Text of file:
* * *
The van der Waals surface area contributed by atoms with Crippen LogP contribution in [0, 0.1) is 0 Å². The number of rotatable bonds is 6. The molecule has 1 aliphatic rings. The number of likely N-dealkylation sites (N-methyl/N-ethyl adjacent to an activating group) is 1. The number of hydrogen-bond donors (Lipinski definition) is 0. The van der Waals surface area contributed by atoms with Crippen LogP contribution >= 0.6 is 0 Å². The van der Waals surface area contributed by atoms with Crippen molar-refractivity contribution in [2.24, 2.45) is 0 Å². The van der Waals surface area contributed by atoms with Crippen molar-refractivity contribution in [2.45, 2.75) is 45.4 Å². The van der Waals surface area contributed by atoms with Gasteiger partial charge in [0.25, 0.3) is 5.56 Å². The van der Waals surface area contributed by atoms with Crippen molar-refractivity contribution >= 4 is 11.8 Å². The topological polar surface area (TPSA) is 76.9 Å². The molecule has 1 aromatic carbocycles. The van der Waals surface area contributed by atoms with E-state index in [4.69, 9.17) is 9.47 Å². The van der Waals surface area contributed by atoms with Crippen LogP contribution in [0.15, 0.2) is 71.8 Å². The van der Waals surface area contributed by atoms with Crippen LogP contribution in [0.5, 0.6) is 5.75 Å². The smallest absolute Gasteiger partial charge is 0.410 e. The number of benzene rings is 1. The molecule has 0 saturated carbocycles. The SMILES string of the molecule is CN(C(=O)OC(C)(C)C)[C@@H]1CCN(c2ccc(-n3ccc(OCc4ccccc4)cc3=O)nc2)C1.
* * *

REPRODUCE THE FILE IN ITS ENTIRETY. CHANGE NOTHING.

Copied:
The van der Waals surface area contributed by atoms with Crippen LogP contribution in [0, 0.1) is 0 Å². The number of rotatable bonds is 6. The molecule has 1 aliphatic rings. The number of likely N-dealkylation sites (N-methyl/N-ethyl adjacent to an activating group) is 1. The number of hydrogen-bond donors (Lipinski definition) is 0. The van der Waals surface area contributed by atoms with Crippen LogP contribution >= 0.6 is 0 Å². The van der Waals surface area contributed by atoms with Crippen molar-refractivity contribution in [2.24, 2.45) is 0 Å². The van der Waals surface area contributed by atoms with Crippen molar-refractivity contribution in [2.45, 2.75) is 45.4 Å². The van der Waals surface area contributed by atoms with Gasteiger partial charge in [0.25, 0.3) is 5.56 Å². The van der Waals surface area contributed by atoms with Crippen molar-refractivity contribution >= 4 is 11.8 Å². The topological polar surface area (TPSA) is 76.9 Å². The molecule has 1 aromatic carbocycles. The van der Waals surface area contributed by atoms with E-state index in [4.69, 9.17) is 9.47 Å². The van der Waals surface area contributed by atoms with Crippen LogP contribution in [0.15, 0.2) is 71.8 Å². The van der Waals surface area contributed by atoms with Crippen LogP contribution in [0.5, 0.6) is 5.75 Å². The smallest absolute Gasteiger partial charge is 0.410 e. The number of benzene rings is 1. The molecule has 0 saturated carbocycles. The SMILES string of the molecule is CN(C(=O)OC(C)(C)C)[C@@H]1CCN(c2ccc(-n3ccc(OCc4ccccc4)cc3=O)nc2)C1.